Two Houses

Friday, May 19, 2017

Islam divides up the world into two camps: the House of Islam and the House of War. Muslims believe they belong to the House of Islam, the place where peace dominates. Non-Muslims allegedly belong to the House of War, a place where war is waged against “infidels” to subjugate them to Islam and convert them by force to the Muslim religion.

A Muslim writer who was educated in the United States says, “Islam knows only two societies [in the world], a Muslim society and a pagan non-Muslim society.”[1]

The House of Islam is a community united by Muslim beliefs, Muslim laws (Sharia), and Muslim observances and goals. In that house there is to be no separation between state and religion. Rather, the state is the patron and guardian of religion.


Merciful Father, your Word tells us that we, your Church, are God’s temple, that God’s Spirit lives in us (1 Corinthians 3:16; Hebrews 3:6), and that we belong to Jesus, the Prince of Peace. However, Muslims view themselves as part of a different structure—a “House of Peace” that is at war with non-Muslims. Their “house” is not built on Jesus Christ, the sure foundation and chief cornerstone (1 Corinthians 3:11; Ephesians 2:20), the One who gives true peace (John 14:27).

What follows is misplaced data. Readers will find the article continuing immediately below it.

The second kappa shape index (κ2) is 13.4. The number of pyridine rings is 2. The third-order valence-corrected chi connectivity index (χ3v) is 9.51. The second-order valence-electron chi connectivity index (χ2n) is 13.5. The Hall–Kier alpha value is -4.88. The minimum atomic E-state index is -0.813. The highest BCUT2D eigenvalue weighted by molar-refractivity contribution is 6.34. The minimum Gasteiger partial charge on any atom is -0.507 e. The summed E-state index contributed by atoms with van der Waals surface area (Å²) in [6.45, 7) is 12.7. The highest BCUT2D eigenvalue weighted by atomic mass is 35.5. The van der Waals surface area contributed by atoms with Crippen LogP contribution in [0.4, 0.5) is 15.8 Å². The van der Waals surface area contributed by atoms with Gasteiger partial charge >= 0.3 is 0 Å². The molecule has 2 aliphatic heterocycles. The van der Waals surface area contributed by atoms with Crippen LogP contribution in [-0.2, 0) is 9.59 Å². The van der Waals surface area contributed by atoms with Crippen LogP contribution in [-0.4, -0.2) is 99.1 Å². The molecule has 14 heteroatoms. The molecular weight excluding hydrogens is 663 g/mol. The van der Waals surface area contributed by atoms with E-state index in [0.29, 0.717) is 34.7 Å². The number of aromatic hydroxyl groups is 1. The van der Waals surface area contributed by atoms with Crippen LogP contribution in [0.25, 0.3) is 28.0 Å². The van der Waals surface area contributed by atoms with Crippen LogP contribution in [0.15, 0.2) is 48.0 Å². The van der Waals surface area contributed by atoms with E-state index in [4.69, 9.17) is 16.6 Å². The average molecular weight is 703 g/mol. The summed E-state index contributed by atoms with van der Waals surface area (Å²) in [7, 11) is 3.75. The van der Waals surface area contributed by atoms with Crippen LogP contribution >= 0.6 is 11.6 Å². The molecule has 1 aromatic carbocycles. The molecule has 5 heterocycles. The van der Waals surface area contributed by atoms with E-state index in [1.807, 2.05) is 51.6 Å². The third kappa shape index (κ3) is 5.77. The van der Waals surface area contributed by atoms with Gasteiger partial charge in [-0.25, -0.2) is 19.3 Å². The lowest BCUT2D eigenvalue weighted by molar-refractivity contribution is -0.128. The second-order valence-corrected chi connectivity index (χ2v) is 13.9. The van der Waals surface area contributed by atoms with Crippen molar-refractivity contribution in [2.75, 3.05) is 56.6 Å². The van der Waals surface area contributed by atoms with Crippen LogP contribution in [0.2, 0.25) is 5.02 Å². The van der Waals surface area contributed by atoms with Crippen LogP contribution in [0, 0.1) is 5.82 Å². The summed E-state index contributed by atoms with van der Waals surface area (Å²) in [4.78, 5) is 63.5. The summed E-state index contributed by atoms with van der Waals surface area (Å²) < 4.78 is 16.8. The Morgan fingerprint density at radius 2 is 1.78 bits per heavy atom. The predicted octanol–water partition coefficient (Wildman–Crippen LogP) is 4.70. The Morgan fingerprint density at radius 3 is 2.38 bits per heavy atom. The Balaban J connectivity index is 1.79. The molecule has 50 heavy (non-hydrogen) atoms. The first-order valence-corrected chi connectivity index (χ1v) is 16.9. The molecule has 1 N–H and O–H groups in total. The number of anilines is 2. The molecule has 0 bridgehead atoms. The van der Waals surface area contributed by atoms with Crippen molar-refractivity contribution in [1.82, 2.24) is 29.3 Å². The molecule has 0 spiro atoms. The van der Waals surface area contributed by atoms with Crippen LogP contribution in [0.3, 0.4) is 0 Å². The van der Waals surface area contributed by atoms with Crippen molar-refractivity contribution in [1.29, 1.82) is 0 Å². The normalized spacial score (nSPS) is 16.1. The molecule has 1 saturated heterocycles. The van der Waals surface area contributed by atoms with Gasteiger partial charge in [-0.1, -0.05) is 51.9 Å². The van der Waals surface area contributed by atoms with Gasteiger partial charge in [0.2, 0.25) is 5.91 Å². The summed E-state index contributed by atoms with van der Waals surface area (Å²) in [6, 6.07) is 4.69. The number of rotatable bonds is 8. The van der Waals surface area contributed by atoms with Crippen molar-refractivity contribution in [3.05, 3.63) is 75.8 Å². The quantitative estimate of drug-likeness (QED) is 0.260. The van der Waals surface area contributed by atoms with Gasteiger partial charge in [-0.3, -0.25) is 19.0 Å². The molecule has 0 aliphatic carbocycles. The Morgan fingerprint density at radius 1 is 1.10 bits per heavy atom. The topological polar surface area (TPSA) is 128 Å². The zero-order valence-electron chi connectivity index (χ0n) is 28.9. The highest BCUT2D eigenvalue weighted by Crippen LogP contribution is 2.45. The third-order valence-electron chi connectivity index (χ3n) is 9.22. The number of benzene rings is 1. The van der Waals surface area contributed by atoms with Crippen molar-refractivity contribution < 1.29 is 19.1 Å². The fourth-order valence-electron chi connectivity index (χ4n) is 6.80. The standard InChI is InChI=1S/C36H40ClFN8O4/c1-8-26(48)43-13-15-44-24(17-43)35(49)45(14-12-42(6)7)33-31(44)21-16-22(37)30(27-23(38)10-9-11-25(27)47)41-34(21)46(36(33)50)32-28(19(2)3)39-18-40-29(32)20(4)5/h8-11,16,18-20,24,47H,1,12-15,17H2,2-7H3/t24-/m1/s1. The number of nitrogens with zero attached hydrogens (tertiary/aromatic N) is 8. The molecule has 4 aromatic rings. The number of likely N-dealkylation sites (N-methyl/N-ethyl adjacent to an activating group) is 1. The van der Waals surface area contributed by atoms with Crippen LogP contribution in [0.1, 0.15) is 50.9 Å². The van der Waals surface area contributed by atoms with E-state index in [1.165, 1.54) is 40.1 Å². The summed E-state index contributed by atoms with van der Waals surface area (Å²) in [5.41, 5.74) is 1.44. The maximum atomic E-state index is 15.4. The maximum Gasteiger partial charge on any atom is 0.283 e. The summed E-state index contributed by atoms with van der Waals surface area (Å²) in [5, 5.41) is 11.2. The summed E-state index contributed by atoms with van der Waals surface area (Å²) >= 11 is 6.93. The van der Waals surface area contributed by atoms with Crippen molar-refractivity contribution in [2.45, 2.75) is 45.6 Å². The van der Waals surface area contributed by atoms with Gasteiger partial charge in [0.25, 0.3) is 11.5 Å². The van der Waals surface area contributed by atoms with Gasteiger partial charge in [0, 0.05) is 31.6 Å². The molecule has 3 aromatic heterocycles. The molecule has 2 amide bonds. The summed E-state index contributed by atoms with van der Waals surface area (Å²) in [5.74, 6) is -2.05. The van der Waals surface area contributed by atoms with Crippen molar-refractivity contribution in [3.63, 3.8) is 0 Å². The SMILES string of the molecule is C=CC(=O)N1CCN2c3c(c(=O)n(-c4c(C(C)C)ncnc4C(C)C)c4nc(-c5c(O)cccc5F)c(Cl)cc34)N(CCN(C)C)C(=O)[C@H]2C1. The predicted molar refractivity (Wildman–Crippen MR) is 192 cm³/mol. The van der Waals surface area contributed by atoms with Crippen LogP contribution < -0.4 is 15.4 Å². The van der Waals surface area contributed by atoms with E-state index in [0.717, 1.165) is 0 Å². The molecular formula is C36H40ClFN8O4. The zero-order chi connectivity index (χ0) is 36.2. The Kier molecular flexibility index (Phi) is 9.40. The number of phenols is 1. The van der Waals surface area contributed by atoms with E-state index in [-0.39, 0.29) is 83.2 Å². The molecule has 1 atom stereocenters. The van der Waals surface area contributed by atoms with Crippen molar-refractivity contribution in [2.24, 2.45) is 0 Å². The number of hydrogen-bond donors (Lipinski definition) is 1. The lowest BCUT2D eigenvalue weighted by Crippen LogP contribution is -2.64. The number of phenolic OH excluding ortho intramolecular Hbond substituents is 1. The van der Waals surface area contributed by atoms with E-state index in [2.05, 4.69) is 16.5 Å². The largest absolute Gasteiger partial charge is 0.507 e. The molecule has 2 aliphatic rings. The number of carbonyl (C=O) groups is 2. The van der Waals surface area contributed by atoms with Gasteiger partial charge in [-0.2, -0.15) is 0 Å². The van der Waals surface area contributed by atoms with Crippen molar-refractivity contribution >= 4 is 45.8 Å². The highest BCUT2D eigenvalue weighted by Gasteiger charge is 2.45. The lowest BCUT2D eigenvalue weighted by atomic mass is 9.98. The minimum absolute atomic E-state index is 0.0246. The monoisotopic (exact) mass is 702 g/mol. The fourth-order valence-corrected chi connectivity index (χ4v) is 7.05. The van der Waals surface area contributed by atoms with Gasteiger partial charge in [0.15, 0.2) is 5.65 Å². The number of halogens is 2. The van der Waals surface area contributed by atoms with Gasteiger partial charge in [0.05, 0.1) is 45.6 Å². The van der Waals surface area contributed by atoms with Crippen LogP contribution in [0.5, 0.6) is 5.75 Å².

I pray for Muslims, that by your Holy Spirit you will draw them to the cross of Jesus to place their faith in him and acknowledge him as their Lord and Savior.

Grant them, before it is too late, to abandon the house that the foolish man built on sand (Matthew 7:24-27). May they, through the power of the blood of Jesus, become “a holy temple… a dwelling in which God lives by his Spirit” (Ephesians 2: 21-22). “And let the peace that comes from Christ rule in … [their] hearts” (Colossians 3:15). For Jesus’ sake. Amen.


You have come to Mount Zion, to the city of the living God, the heavenly Jerusalem, and to countless thousands of angels in a joyful gathering. You have come to the assembly of God’s firstborn children, whose names are written in heaven (Hebrews 12:22-23, NLT).


[1] Sayyed Qutb. Landmarks on the Road (Cairo: Shoroq, 1991), p. 150-151.

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